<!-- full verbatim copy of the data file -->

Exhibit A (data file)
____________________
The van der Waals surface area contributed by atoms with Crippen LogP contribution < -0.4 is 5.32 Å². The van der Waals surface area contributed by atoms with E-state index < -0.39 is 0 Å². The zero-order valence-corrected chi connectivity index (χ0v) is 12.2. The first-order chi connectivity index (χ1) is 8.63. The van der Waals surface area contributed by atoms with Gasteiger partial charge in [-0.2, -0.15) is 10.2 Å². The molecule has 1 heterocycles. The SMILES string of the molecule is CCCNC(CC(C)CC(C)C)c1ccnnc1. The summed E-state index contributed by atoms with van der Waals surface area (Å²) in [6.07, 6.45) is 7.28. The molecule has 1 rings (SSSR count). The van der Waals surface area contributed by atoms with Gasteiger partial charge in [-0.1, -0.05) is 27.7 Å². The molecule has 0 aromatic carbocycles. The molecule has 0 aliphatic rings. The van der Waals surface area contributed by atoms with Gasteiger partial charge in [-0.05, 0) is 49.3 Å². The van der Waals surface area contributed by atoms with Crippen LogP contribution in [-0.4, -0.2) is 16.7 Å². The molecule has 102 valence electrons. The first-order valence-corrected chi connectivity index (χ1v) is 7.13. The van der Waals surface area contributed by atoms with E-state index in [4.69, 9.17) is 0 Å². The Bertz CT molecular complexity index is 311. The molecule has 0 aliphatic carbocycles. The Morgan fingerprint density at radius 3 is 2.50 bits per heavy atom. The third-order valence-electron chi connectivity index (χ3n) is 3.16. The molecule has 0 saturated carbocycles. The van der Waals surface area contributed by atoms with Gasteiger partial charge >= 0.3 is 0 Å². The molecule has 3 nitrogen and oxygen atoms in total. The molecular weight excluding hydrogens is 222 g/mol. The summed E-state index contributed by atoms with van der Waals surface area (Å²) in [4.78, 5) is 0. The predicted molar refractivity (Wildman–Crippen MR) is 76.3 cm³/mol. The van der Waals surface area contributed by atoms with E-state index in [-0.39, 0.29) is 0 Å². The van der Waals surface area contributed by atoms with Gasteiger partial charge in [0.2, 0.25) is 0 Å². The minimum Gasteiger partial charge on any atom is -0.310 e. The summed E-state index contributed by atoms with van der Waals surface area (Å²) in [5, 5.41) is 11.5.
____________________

The van der Waals surface area contributed by atoms with Crippen LogP contribution < -0.4 is 5.32 Å². The van der Waals surface area contributed by atoms with E-state index < -0.39 is 0 Å². The zero-order valence-corrected chi connectivity index (χ0v) is 12.2. The first-order chi connectivity index (χ1) is 8.63. The van der Waals surface area contributed by atoms with Gasteiger partial charge in [-0.2, -0.15) is 10.2 Å². The molecule has 1 heterocycles. The SMILES string of the molecule is CCCNC(CC(C)CC(C)C)c1ccnnc1. The summed E-state index contributed by atoms with van der Waals surface area (Å²) in [6.07, 6.45) is 7.28. The molecule has 1 rings (SSSR count). The van der Waals surface area contributed by atoms with Gasteiger partial charge in [-0.1, -0.05) is 27.7 Å². The molecule has 0 aromatic carbocycles. The molecule has 0 aliphatic rings. The van der Waals surface area contributed by atoms with Gasteiger partial charge in [-0.05, 0) is 49.3 Å². The van der Waals surface area contributed by atoms with Crippen LogP contribution in [-0.4, -0.2) is 16.7 Å². The molecule has 102 valence electrons. The first-order valence-corrected chi connectivity index (χ1v) is 7.13. The van der Waals surface area contributed by atoms with E-state index in [4.69, 9.17) is 0 Å². The Bertz CT molecular complexity index is 311. The molecule has 0 aliphatic carbocycles. The Morgan fingerprint density at radius 3 is 2.50 bits per heavy atom. The third-order valence-electron chi connectivity index (χ3n) is 3.16. The molecule has 0 saturated carbocycles. The van der Waals surface area contributed by atoms with Gasteiger partial charge >= 0.3 is 0 Å². The molecule has 3 nitrogen and oxygen atoms in total. The molecular weight excluding hydrogens is 222 g/mol. The summed E-state index contributed by atoms with van der Waals surface area (Å²) in [4.78, 5) is 0. The predicted molar refractivity (Wildman–Crippen MR) is 76.3 cm³/mol. The van der Waals surface area contributed by atoms with E-state index in [-0.39, 0.29) is 0 Å². The van der Waals surface area contributed by atoms with Gasteiger partial charge in [0.2, 0.25) is 0 Å². The minimum Gasteiger partial charge on any atom is -0.310 e. The summed E-state index contributed by atoms with van der Waals surface area (Å²) in [5, 5.41) is 11.5.